I have spend a great deal of time listening to “speakers” on different levels. After years of teaching “Speech 101” in colleges and universities, teaching pulpit speech and homiletics at various Christian colleges, listening to preachers-teachers in the local church setting, tuning into a variety of TV preachers, listening to and reading “Vital Speeches” of the day, and hours of listening to podcast Bible messages most every day during my early morning walk, like many of you, I am a seasoned listener!
Many a time, as a professor in a college or university setting, I said this to a student — “You have great stage presence.” Their style, mannerisms, ease — their “stage” presence set the audience at ease and held their attention. They commanded the attention of the audience. They were focused on the audience, had great eye contact, were at ease and therefore, they set the audience at ease. There was no tripping over words. Any nervousness was unseen. He or she had a pleasing voice. They were facially expressive — bright-eyed / a smile. There was a conversational, not practiced tone. And even “good-looking” in person and dress contributed!
All these encouraged the audience to listen to them.
However, as you know, that is not the sum of being effective in public speaking or preacher. Such students did not get an “A” because of “GREAT STAGE PRESENCE.” Yes, stage presence did and does carry a lot of weight! Make no mistake about it, great content, and terrible stage presence will exact a terrible toll on the attention, interest, and effectiveness of a speaker or preacher!
While “presence” did and does carry a lot of weight and portended being an effective speaker beyond that classroom experience, content matters. Great “stage presence” doesn’t make mediocre-to-bad-to-terrible content better. It will lead the audience to believe, and even state, that they liked, appreciated, or enjoyed the listening experience. The impact and influence of the message might be minimal because the content was paltry-to-inconsequential. But, the speaker-preacher maintained the audience’s attention. The audience kept waiting for something meaningful, because the speaker continued to give visual and verbal clues that something worthwhile was going to be said — clues that emanate from a good stage presence.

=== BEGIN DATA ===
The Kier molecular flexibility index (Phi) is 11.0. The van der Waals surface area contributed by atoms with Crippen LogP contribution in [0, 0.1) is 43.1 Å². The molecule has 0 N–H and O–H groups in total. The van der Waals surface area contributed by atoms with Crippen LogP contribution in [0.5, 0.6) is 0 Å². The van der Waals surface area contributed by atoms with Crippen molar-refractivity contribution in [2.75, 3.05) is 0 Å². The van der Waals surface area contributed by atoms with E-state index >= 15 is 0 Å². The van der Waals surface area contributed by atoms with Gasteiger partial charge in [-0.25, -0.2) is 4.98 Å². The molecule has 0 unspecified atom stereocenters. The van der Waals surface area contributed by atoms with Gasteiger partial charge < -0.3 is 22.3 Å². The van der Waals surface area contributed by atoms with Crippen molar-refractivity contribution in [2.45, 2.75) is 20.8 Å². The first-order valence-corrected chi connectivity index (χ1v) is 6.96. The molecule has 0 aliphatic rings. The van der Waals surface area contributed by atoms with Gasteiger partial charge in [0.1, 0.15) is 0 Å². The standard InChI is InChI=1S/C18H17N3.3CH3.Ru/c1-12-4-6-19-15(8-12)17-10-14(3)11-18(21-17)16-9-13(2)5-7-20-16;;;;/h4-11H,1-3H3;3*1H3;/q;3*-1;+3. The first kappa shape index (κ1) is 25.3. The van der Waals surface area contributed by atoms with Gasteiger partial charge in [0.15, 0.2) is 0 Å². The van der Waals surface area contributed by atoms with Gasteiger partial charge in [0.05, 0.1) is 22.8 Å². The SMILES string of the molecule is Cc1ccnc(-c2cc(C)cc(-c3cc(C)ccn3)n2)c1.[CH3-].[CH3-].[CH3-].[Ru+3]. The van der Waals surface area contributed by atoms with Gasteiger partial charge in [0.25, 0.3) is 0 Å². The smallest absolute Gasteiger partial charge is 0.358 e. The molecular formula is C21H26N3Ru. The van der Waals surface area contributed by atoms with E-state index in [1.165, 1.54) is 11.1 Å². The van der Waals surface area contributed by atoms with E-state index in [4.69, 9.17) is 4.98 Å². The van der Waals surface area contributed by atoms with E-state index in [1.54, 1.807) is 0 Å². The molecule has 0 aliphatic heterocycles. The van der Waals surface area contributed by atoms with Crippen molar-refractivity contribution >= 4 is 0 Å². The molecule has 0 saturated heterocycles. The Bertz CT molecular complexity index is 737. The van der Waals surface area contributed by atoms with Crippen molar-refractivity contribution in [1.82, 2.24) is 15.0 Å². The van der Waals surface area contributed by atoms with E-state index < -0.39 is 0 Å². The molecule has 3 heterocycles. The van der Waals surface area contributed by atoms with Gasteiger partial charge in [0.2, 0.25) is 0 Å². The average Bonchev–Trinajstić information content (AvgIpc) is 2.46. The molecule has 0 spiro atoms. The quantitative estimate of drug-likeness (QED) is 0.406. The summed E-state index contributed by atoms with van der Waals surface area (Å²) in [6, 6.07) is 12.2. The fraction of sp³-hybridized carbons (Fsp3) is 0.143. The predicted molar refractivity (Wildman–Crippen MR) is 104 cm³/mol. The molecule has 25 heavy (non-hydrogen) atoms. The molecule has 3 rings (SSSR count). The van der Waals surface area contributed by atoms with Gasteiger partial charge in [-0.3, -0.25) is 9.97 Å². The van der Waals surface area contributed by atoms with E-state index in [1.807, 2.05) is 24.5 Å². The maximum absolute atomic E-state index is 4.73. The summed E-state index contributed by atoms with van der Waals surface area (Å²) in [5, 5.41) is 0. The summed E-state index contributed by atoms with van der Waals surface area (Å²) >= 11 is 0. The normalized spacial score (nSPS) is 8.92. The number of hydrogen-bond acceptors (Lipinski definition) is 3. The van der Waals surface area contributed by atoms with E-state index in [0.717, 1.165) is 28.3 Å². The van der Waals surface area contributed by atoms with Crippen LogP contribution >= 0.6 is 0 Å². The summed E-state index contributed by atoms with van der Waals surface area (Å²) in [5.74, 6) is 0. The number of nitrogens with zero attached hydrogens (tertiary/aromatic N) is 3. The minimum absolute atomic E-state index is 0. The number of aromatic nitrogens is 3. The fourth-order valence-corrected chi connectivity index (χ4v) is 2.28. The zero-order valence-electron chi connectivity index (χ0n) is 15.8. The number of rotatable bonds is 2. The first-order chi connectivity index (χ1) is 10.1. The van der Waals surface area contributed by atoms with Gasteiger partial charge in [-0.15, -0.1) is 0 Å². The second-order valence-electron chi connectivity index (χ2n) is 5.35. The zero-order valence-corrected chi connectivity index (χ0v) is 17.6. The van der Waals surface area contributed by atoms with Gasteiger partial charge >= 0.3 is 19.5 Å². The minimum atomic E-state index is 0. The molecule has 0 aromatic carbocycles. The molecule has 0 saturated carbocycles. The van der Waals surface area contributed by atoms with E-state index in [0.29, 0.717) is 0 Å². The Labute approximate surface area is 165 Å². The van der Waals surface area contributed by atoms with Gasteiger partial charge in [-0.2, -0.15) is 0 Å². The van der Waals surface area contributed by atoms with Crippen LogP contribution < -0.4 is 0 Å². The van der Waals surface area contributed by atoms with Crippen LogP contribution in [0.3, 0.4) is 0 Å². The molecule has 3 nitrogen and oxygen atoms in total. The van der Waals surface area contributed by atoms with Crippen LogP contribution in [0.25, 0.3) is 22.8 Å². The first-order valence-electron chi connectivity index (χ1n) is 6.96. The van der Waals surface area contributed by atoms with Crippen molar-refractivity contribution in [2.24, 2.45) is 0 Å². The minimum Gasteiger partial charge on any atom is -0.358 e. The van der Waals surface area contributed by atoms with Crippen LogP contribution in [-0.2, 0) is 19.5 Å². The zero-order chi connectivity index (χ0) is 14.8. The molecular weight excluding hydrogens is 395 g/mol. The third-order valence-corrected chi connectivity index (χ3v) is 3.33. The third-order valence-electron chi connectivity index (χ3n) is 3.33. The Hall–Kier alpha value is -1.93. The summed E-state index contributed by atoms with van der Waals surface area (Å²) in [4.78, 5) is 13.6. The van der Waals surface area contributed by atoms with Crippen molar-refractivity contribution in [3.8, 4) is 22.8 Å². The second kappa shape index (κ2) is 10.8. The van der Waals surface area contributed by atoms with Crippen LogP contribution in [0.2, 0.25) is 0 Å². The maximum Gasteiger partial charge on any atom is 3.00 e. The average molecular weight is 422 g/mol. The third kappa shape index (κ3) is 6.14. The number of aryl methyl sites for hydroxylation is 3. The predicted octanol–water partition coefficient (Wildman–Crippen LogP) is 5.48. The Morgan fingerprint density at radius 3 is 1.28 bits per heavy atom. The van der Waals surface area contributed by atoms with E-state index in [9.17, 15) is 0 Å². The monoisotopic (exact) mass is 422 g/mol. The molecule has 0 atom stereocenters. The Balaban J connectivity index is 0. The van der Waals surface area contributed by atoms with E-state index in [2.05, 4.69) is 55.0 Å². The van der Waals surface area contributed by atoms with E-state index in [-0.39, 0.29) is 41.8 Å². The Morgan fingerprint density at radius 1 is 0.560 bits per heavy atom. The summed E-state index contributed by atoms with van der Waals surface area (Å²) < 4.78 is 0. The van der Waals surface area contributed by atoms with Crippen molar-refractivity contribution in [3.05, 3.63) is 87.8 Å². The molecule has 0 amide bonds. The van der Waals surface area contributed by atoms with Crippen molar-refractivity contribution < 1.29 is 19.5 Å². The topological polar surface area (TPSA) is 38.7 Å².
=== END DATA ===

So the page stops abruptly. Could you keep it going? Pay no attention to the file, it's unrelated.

Great Stage Presence
Doesn’t Make Bad Content Better.
Do not equate holding an audience with affecting the thinking of an audience. Holding an audience is what good-to-great stage presence can accomplish. The speaker-preacher’s presence is giving reason to want to listen. However, in the end, the content may be shallow-to-meaningless. It really isn’t saying anything. Stage presence promises, but may never deliver.
Is There A Test: Is there a test to determine if a speaker has good stage presence, or if there is more than stage presence? While few tests are designed to reveal all the variables operating in a situation, I think this test might be the most revealing.
Has this been your experience? After only listening to a speaker or preachers’ audio message, you sought out a video version of that individual. I would suggest that many times that made a meaningful difference — in both directions. Why?
Recently, I came across Pastor Smith’s ministry. At first I began listening to only the audio, and quickly became drawn into his preaching and teaching ministry — “WOW — he is good! Let me go online and see if there are more messages and if there is a video of him preaching!” When I watched and heard his message it was obvious! Not only did he have terrific content (audio), but he had terrific “stage presence.” His mannerisms, eye contact, facial expressions, vocal variety, etc. held your attention — and the more!
The Test? Listen to only the audio of a speaker-preacher. Is what they are saying consequential, meaningful, and/or impacting in and of itself. Or is it — Let me try another audio message, how about another one, another one — until one finally concludes that there really seems to be little substance — to keep listening.
AGAIN — Make no mistake about it, great content and terrible stage presence will exact a terrible toll on the attention, interest, and effectiveness of a speaker or preacher!
√ Over time, stage presence has the strong potential of smoothing out with experience.
√ Inconsequential and bland content does not improve by experience and repetition.
√ Great stage presence, and poor content, deepen the homiletical ruts as listeners compliment it “at the door on the way out.”
√ A running commentary on the obvious never reaches the promise of spiritual effectiveness, no matter how great the listening experience.
√ Combine good-to-great content WITH good-to-great presence, and you have an effective “tag-team.”